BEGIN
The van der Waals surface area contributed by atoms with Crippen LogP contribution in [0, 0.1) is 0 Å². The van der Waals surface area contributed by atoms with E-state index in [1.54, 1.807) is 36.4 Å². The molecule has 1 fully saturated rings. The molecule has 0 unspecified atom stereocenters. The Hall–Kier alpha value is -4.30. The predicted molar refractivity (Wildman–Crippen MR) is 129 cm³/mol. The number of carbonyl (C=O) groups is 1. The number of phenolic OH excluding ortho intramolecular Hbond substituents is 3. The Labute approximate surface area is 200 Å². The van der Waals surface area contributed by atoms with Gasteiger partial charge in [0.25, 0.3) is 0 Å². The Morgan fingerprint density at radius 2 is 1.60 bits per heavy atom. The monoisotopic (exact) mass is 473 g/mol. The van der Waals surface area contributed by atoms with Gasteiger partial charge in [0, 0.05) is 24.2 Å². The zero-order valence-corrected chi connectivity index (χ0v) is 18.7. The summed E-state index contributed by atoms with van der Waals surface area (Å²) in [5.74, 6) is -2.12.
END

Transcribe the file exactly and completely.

The van der Waals surface area contributed by atoms with Crippen LogP contribution in [0, 0.1) is 0 Å². The van der Waals surface area contributed by atoms with E-state index in [1.54, 1.807) is 36.4 Å². The molecule has 1 fully saturated rings. The molecule has 0 unspecified atom stereocenters. The Hall–Kier alpha value is -4.30. The predicted molar refractivity (Wildman–Crippen MR) is 129 cm³/mol. The number of carbonyl (C=O) groups is 1. The number of phenolic OH excluding ortho intramolecular Hbond substituents is 3. The Labute approximate surface area is 200 Å². The van der Waals surface area contributed by atoms with Gasteiger partial charge in [0.25, 0.3) is 0 Å². The Morgan fingerprint density at radius 2 is 1.60 bits per heavy atom. The monoisotopic (exact) mass is 473 g/mol. The van der Waals surface area contributed by atoms with Gasteiger partial charge in [0, 0.05) is 24.2 Å². The zero-order valence-corrected chi connectivity index (χ0v) is 18.7. The summed E-state index contributed by atoms with van der Waals surface area (Å²) in [5.74, 6) is -2.12.